“In those days Mary arose and went with haste”. Mary, whom the angel’s greeting has just filled with grace, pays a visit to her cousin Elizabeth: Elizabeth, who was barren in her old age received God’s mercy, the promise of a son, who was to be the “prophet of the Most High” (Lk1:76). Their wombs are made fruitful by the presence of the Lord, the trustworthy Word who is always a promise of life.
Mary, the welcoming womb in which the face of the God-with-us, the Emmanuel, is shaped is the daughter of Zion who fulfils the expectation of the People of Israel (cf. Zech 2:14), and at the same time the figure of the new Jerusalem coming down from heaven (cf. Rev 21:2). Mary, the Virgin of Nazareth, moves “in haste”; with the prospect of the meeting, she seems to be urged on, striving to move forward, prompted by an urgency that reveals a mark of her quality in her inmost depths: she is bearing Christ within her, in silence, in wonder and in joy.
She arrives at “the home of Zechariah”: Luke the Evangelist notes of the elderly priest and his wife Elizabeth that “they were both righteous before God” (Lk 1:6).
It is Mary’s Shalom, her greeting which means “peace” that fills the house, that becomes an event, a messianic peace ever awaited and longed for. And these are the effects of this greeting on Elizabeth: the child she carries in her womb leaps, he “frolics” and dances with joy at Mary’s voice, recognizing and already indicating Jesus as the Messiah.
Elizabeth, “filled with the Holy Spirit”, begins to speak, exclaiming “with a loud cry”: it is now her voice that guides us in the encounter. This meeting is to be accepted as a visit of the Lord. It is not enough that the Lord’s visit occurs, the one who is visited must recognize the visit as such.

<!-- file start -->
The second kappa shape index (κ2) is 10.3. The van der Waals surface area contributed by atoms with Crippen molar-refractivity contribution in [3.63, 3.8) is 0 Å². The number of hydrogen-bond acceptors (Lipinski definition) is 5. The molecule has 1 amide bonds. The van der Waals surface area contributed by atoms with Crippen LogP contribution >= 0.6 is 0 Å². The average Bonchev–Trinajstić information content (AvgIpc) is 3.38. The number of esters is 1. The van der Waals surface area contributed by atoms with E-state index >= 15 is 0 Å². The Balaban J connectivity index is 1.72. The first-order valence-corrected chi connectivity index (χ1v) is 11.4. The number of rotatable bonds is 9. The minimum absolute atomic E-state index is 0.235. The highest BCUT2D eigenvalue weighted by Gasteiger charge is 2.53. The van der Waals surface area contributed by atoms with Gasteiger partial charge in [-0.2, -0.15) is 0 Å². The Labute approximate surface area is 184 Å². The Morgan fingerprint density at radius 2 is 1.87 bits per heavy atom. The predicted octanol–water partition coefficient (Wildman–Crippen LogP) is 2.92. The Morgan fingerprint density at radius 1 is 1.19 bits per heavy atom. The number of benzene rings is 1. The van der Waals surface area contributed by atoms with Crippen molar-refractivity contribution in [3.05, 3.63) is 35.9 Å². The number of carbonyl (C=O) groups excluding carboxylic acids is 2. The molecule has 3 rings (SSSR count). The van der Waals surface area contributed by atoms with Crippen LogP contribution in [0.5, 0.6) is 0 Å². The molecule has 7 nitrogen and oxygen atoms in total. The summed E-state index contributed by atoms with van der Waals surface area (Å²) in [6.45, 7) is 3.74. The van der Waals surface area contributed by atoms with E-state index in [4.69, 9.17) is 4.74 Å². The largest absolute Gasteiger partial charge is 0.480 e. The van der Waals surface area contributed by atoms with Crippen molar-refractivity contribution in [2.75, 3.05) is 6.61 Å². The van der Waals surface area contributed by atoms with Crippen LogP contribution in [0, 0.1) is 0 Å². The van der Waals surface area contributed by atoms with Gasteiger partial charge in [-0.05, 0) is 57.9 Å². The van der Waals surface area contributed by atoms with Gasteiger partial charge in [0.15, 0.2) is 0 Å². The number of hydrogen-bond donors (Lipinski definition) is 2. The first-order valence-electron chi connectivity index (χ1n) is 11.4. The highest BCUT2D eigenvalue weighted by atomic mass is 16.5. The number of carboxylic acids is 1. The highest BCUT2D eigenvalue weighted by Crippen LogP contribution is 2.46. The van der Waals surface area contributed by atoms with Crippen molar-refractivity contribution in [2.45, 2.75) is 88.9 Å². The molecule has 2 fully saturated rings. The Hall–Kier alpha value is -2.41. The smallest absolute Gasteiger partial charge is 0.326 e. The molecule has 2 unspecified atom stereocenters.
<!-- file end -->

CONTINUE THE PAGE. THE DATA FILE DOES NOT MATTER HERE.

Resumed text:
The elderly woman blesses the young one and the fruit of her womb, the Blessed One. The fact that Mary, “the mother of my Lord”, draws close to her, recalls the ark of the Covenant the bringing of which is a source of exultation and a cause of blessing (cf. 2 Sam 6).
Elizabeth’s last words are a beatitude, the bursting into history of messianic joy. Mary is called blessed and she is so for a single reason: because she believed in the fulfilment of the Lord’s word. She trusted, she entrusted herself to that word even though it must have seemed to her so unimaginable. She had faith. And her faith shines out as a desire for an encounter and a hymn of praise, which will burst forth in the subsequent verses: “My soul magnifies the Lord” (Lk 1:46)
An encounter is recounted to us as good news, as a Gospel, the encounter between two women who were able to welcome and to recognize within them God’s action, the germination of life. The virgin and the barren woman are both made fertile by the fire of the Holy Spirit who embraces them as a shadow: one recognizes herself as “the handmaid of the Lord”, capable of a radical and unconditional “yes”, and the other has the daring and tenacity to say “no”, because the name of the child must be John, as was announced in the temple to Zechariah (who was able to speak again, to “bene-dire” [in Italian, “to speak well” and “to bless”] (cf. Lk 1:64) only after that “no”.
It is in the encounter of these two women that the history of salvation is unravelled: John the Baptist, who with his whole self will make himself “the voice of one crying in the wilderness: Prepare the way of the Lord” (Lk 3:4), now, even before he is born, already exults in the bursting in of God’s today in Jesus.
It is God who “has put down the mighty from their thrones, and exalted those of low degree” (Lk 1:52), who “has raised up a horn of salvation for us in the house of his servant David” (Lk 1:69). It is God who urges us to the encounter, who invites us to recognize that every encounter is attracted and passed through by his presence: each one of us is called to tend the fire of the Spirit, to let his light radiate on his or her own face, to make his presence prevail in every meeting.
As we look at Mary’s visit to Elizabeth, as we let ourselves be accompanied by the meeting of these two women, let us prepare our whole being for listening to the other, to the Lord who comes to meet us in the other, in any other person, near or far, so that in every encounter we may find and give joy, strength, comfort and hope to our day!
St. Peter’s Square
Oct. 19, 2018
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